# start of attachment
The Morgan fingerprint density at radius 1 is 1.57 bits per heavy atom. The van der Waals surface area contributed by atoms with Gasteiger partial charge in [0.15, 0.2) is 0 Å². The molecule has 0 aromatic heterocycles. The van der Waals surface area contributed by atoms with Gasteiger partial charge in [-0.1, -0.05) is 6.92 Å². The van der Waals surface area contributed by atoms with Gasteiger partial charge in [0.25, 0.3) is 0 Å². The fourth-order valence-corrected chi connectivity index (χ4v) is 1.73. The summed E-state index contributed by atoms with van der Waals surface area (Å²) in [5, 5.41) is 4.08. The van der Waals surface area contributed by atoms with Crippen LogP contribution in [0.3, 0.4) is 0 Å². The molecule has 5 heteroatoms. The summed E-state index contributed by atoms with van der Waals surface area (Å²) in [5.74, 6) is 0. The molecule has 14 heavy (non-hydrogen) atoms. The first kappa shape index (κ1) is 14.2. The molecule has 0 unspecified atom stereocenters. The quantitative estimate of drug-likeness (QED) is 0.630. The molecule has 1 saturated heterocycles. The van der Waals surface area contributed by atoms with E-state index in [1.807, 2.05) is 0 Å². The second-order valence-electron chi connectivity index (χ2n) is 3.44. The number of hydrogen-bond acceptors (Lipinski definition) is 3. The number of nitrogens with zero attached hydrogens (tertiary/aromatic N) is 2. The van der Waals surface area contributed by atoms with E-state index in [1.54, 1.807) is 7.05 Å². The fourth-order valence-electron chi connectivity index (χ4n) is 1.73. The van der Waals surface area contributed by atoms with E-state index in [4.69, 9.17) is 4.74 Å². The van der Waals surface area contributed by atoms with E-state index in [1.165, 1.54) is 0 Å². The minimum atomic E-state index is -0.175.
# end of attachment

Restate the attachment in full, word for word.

The Morgan fingerprint density at radius 1 is 1.57 bits per heavy atom. The van der Waals surface area contributed by atoms with Gasteiger partial charge in [0.15, 0.2) is 0 Å². The molecule has 0 aromatic heterocycles. The van der Waals surface area contributed by atoms with Gasteiger partial charge in [-0.1, -0.05) is 6.92 Å². The van der Waals surface area contributed by atoms with Gasteiger partial charge in [0.25, 0.3) is 0 Å². The fourth-order valence-corrected chi connectivity index (χ4v) is 1.73. The summed E-state index contributed by atoms with van der Waals surface area (Å²) in [5, 5.41) is 4.08. The van der Waals surface area contributed by atoms with Crippen LogP contribution in [0.3, 0.4) is 0 Å². The molecule has 5 heteroatoms. The summed E-state index contributed by atoms with van der Waals surface area (Å²) in [5.74, 6) is 0. The molecule has 14 heavy (non-hydrogen) atoms. The first kappa shape index (κ1) is 14.2. The molecule has 0 unspecified atom stereocenters. The quantitative estimate of drug-likeness (QED) is 0.630. The molecule has 1 saturated heterocycles. The van der Waals surface area contributed by atoms with E-state index in [1.807, 2.05) is 0 Å². The second-order valence-electron chi connectivity index (χ2n) is 3.44. The number of hydrogen-bond acceptors (Lipinski definition) is 3. The number of nitrogens with zero attached hydrogens (tertiary/aromatic N) is 2. The van der Waals surface area contributed by atoms with E-state index in [1.54, 1.807) is 7.05 Å². The fourth-order valence-electron chi connectivity index (χ4n) is 1.73. The van der Waals surface area contributed by atoms with E-state index in [4.69, 9.17) is 4.74 Å². The van der Waals surface area contributed by atoms with E-state index in [1.165, 1.54) is 0 Å². The minimum atomic E-state index is -0.175.